Jessica Ward

Travel is easily the best thing you can spend your money on. But how can you see the world when you’re broke? You’ve got to be extra savvy.

I have spent most of my life travelling on a tiny budget, and even though this may mean I need to give some things a miss, if I plan my trip smartly, I can stretch my change incredibly far.

Are you on a budget, too? Here are some of my budget travel tips that helped me explore the world while strapped for cash…

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3 of the best budget travel tips

#1. How to find cheap accommodation and food

One word: couchsurfing. Strangers allowing other strangers to stay on their couch not only instills some faith that people are good, but more often than not, it also means you’ll have people to show you how the locals live in the area you’re visiting and even share home cooked meals with you. This kind of cultural experience is priceless and is something cash-up travellers often miss out on. Be sure to check your couchsurfing host’s references, though, let someone know where you’re staying, and stick to your gut instincts if something feels wrong. And if your hosts are incredible, help your host out where you can, and leave them an outstanding review!

Hostels are also a great, cheap place to lay your head at night. If you’re travelling solo and want to make friends to explore with, they’re a brilliant way to meet other travellers, too. If you’re planning on staying in the one location for a while, it’s worth checking if the hostel will let you exchange housekeeping or reception duties for a dorm bed to save money. (Bonus: you may even get some free meals thrown in!)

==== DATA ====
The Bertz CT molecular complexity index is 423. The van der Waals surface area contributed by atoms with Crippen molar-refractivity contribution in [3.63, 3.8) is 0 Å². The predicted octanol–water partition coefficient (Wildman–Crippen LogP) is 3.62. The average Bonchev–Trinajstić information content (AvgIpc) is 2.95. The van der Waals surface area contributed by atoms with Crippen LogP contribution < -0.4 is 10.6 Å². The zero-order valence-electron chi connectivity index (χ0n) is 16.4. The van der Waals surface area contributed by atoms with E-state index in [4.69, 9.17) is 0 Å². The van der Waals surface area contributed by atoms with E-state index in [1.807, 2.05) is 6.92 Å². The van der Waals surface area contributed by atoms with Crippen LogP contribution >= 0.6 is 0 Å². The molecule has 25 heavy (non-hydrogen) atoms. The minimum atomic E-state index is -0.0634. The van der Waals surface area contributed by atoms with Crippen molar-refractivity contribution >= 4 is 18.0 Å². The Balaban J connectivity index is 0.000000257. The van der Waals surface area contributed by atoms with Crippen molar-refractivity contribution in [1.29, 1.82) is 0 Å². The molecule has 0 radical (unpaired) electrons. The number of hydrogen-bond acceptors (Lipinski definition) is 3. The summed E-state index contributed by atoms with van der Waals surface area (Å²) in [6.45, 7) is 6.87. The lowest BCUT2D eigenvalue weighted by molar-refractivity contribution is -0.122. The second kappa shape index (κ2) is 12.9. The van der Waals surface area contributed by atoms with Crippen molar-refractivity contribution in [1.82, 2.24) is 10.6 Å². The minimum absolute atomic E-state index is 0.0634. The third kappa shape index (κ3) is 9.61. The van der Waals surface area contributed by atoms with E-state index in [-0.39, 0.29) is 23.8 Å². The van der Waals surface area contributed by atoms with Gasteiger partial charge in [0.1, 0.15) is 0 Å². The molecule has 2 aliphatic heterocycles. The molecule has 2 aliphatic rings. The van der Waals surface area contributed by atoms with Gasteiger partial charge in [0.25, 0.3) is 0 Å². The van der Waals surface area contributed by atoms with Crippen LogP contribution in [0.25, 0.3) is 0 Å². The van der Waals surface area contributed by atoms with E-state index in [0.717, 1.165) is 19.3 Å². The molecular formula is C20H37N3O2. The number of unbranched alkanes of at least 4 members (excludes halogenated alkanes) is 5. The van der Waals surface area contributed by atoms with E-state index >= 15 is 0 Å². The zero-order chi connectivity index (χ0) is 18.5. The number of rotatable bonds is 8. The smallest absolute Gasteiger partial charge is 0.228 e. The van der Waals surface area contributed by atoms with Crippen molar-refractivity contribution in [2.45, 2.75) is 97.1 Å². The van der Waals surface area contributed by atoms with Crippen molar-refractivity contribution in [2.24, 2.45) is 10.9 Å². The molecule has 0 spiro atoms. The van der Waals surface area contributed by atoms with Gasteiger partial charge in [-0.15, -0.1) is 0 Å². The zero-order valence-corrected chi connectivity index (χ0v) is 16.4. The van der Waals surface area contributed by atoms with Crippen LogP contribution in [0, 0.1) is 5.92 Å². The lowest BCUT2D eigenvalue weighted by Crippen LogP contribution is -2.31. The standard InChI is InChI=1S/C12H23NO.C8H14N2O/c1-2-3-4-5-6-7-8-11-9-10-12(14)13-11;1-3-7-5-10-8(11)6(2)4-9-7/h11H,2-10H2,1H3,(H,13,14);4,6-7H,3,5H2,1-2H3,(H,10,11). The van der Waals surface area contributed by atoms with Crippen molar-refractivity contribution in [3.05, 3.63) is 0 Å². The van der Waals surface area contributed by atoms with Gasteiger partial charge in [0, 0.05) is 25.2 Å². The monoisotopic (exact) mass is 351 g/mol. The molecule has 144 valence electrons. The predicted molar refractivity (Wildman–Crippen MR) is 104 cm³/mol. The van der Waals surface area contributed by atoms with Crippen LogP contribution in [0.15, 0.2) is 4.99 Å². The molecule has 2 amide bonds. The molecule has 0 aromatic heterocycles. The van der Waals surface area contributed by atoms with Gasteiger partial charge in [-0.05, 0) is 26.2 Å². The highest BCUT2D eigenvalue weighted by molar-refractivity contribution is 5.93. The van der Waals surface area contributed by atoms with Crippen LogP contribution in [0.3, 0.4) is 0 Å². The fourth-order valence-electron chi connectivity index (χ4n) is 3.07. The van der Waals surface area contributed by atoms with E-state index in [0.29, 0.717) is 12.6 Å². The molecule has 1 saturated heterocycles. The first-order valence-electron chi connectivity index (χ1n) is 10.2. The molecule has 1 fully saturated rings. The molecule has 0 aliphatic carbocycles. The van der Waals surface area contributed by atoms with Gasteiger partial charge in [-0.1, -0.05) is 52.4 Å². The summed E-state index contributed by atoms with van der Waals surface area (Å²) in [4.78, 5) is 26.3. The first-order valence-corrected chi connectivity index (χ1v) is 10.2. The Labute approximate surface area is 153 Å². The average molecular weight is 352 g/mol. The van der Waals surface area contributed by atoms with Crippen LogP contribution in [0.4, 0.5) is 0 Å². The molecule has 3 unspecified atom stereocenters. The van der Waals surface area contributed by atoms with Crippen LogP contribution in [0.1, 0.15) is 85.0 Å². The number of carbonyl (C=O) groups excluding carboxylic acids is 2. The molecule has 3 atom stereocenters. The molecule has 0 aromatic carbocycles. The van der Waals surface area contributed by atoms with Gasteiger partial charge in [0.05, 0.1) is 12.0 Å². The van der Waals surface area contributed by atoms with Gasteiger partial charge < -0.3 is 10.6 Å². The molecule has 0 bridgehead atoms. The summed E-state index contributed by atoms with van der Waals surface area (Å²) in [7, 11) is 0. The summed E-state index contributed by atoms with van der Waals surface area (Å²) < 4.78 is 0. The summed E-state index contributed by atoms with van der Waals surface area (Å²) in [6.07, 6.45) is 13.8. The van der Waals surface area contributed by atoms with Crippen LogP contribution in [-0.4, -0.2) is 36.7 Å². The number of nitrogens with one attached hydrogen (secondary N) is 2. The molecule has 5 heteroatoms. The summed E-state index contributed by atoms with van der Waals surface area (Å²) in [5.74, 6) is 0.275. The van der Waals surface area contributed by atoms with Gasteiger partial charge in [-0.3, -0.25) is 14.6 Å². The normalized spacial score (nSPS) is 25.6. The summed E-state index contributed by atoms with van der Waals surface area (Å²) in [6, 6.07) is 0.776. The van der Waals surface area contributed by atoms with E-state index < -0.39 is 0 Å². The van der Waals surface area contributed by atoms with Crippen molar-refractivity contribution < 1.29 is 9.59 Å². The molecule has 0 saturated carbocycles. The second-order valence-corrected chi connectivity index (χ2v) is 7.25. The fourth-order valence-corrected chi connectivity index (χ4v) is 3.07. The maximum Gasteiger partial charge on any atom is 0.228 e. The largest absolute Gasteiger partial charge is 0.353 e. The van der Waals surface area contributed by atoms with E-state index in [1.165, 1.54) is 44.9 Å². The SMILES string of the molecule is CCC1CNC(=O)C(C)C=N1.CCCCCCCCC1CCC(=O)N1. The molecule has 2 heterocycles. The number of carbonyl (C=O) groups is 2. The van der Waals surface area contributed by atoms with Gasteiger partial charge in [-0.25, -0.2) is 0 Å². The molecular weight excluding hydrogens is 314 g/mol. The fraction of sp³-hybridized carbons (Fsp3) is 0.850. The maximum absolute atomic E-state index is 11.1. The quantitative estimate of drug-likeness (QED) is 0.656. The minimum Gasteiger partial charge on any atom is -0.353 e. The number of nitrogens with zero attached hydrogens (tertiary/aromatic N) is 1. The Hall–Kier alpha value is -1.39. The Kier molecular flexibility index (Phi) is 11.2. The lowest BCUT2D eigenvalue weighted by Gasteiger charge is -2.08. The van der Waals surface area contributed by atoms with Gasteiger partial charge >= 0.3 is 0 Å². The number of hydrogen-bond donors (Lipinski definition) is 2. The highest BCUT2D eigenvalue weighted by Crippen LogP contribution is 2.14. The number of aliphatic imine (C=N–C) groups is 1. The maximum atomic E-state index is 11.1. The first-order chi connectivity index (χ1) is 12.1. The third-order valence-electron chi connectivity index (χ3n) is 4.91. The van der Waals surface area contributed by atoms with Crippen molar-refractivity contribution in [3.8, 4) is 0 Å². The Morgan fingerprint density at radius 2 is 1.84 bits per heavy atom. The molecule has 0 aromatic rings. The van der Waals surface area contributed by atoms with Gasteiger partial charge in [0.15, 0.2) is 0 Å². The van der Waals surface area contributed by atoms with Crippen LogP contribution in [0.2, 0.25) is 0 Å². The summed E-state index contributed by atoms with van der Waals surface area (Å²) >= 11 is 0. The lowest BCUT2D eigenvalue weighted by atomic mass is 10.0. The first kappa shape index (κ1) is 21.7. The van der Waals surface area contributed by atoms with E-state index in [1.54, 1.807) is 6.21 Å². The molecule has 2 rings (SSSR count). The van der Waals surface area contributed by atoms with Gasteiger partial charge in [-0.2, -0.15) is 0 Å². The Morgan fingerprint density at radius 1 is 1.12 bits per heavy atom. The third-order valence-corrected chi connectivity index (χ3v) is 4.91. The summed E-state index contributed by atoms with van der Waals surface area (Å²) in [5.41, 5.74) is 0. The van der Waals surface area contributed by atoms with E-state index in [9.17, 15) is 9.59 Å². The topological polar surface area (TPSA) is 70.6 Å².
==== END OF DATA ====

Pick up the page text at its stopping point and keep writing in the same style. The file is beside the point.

If you’re paying for a room with breakfast included, hostel breakfasts can also become a sneaky lunch. Either eat later in the morning, or stock up some snacks while you’re by the buffet – there’s no shame in packing a sandwich and some fruit in your bag while you’re eating your cereal. I do it every single time I’m travelling on a budget and it saves me having to buy food for the rest of the day.

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But in all honesty, if you’re travelling cheaply, you need to become comfortable with feeling hungry. Before you depart, cut down to one or two meals a day to prepare yourself. But if you’re spending your time exploring new places and on adventures, you’ll most likely forget about feeling hungry because you’re focused on having fun.